# BBGKY hierarchy

In statistical physics, the BBGKY hierarchy (Bogoliubov–Born–Green–Kirkwood–Yvon hierarchy, sometimes called Bogoliubov hierarchy) is a set of equations describing the dynamics of a system of a large number of interacting particles. The equation for an s-particle distribution function (probability density function) in the BBGKY hierarchy includes the (s + 1)-particle distribution function thus forming a coupled chain of equations. This formal theoretic result is named after Bogoliubov, Born, Green, Kirkwood, and Yvon.

## Formulation

The evolution of an N-particle system is given by the Liouville equation for the probability density function $f_N = f_N(\mathbf{q}_1\dots\mathbf{q}_N, \mathbf{p}_1 \dots \mathbf{p}_N, t)$ in 6N phase space

$\frac{\partial f_N}{\partial t} + \sum_{i=1}^N \dot{\mathbf{q}}_i \frac{\partial f_N}{\partial \mathbf{q}_i} + \sum_{i=1}^N \left( - \frac{\partial \Phi_i^{ext}}{\partial \mathbf{q}_i} - \sum_{j=1}^N \frac{\partial \Phi_{ij}}{\partial \mathbf{q}_i} \right) \frac{\partial f_N}{\partial \mathbf{p}_i} = 0.$

By integration over part of the variables, the Liouville equation can be transformed into a chain of equations where the first equation connects the evolution of one-particle probability density function with the two-particle probability density function, second equation connects the two-particle probability density function with the three-particle probability density function, and generally the s-th equation connects the s-particle probability density function $f_s = f_s(\mathbf{q}_1\dots\mathbf{q}_s, \mathbf{p}_1 \dots \mathbf{p}_s, t)$ with the (s+1)-particle probability density function:

$\frac{\partial f_s}{\partial t} + \sum_{i=1}^s \dot{\mathbf{q}}_i \frac{\partial f_s}{\partial \mathbf{q}_i} + \sum_{i=1}^s \left( - \frac{\partial \Phi_i^{ext}}{\partial \mathbf{q}_i} - \sum_{j=1}^s \frac{\partial \Phi_{ij}}{\partial \mathbf{q}_i} \right) \frac{\partial f_s}{\partial \mathbf{p}_i} = (N-s) \sum_{i=1}^s \frac{\partial}{\partial \mathbf{p}_i} \int \frac{\partial \Phi_{is+1}}{\partial \mathbf{q}_i}\cdot f_{s+1} \,d\mathbf{q}_{s+1} d\mathbf{p}_{s+1}.$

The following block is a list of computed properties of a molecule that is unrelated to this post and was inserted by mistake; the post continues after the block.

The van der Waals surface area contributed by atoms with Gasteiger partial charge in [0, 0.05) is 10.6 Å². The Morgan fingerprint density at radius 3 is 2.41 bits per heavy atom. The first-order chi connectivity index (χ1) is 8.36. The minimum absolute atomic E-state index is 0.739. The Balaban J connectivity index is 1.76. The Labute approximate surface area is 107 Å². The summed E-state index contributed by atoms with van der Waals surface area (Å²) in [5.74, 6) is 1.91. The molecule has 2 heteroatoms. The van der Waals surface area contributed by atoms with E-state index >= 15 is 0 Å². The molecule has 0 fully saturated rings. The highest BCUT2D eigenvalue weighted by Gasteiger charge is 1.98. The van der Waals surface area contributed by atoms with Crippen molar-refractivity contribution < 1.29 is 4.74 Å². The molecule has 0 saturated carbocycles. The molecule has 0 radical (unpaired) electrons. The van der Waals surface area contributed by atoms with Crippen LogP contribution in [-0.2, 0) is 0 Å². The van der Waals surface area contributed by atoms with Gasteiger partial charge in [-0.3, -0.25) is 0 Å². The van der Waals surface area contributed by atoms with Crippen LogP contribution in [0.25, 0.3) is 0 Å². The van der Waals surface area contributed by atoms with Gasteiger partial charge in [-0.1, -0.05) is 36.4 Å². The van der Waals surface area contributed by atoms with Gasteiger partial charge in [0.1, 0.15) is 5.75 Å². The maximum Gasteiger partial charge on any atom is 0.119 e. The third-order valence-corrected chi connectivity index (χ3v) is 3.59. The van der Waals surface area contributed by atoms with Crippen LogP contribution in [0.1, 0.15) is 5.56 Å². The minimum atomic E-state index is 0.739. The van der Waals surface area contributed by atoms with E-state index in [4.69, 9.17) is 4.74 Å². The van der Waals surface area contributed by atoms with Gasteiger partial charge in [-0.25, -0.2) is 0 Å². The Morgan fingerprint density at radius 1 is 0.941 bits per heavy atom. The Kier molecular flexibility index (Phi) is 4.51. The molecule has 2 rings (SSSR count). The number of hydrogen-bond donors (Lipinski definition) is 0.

Here $\mathbf{q}_i, \mathbf{p}_i$ are the coordinates and momentum for ith particle, $\Phi^{ext}(\mathbf{q}_i)$ is the external field potential, and $\Phi_{ij}(\mathbf{q}_i, \mathbf{q}_j)$ is the pair potential for interaction between particles. The equation above for s-particle distribution function is obtained by integration of the Liouville equation over the variables $\mathbf{q}_{s+1}\dots\mathbf{q}_N, \mathbf{p}_{s+1} \dots \mathbf{p}_N$.

## Physical interpretation and applications

Schematically, the Liouville equation gives us the time evolution for the whole $N$-particle system in the form $Df_N=0$, which expresses an incompressible flow of the probability density in phase space. We then define the reduced distribution functions incrementally by integrating out another particle's degrees of freedom $f_s \sim \int f_{s+1}$. An equation in the BBGKY hierarchy tells us that the time evolution for such a $f_s$ is consequently given by a Liouville-like equation, but with a correction term that represents force-influence of the N-s suppressed particles

$D f_s \propto \text{div}_{\mathbf p} \langle \text{grad}_{\mathbf q}\Phi_{i,s+1}\rangle_{f_{s+1}}.$

The problem of solving the BBGKY hierarchy of equations is as hard as solving the original Liouville equation, but approximations for the BBGKY hierarchy (which allow truncation of the chain into a finite system of equations) can readily be made. The merit of these equations is that the higher distribution functions $f_{s+2},f_{s+3},\dots$ affect the time evolution of $f_s$ only implicitly via $f_{s+1}.$ Truncation of the BBGKY chain is a common starting point for many applications of kinetic theory that can be used for derivation of classical[1][2] or quantum[3] kinetic equations. In particular, truncation at the first equation or the first two equations can be used to derive classical and quantum Boltzmann equations and the first order corrections to the Boltzmann equations. Other approximations, such as the assumption that the density probability function depends only on the relative distance between the particles or the assumption of the hydrodynamic regime, can also render the BBGKY chain accessible to solution.

## Bibliography

S-particle distribution functions were introduced in classical statistical mechanics by J. Yvon in 1935.[4] The BBGKY hierarchy of equations for s-particle distribution functions was written out and applied to the derivation of kinetic equations by Bogoliubov in the paper received on July, 1945 and published in 1946 in Russian[1] and in English.[2] The kinetic transport theory was considered by Kirkwood in the paper[5] received on October, 1945 and published on March, 1946, and in the subsequent papers.[6] The first paper by Born and Green considered a general kinetic theory of liquids and was received on February, 1946 and published on 31 December 1946.[7]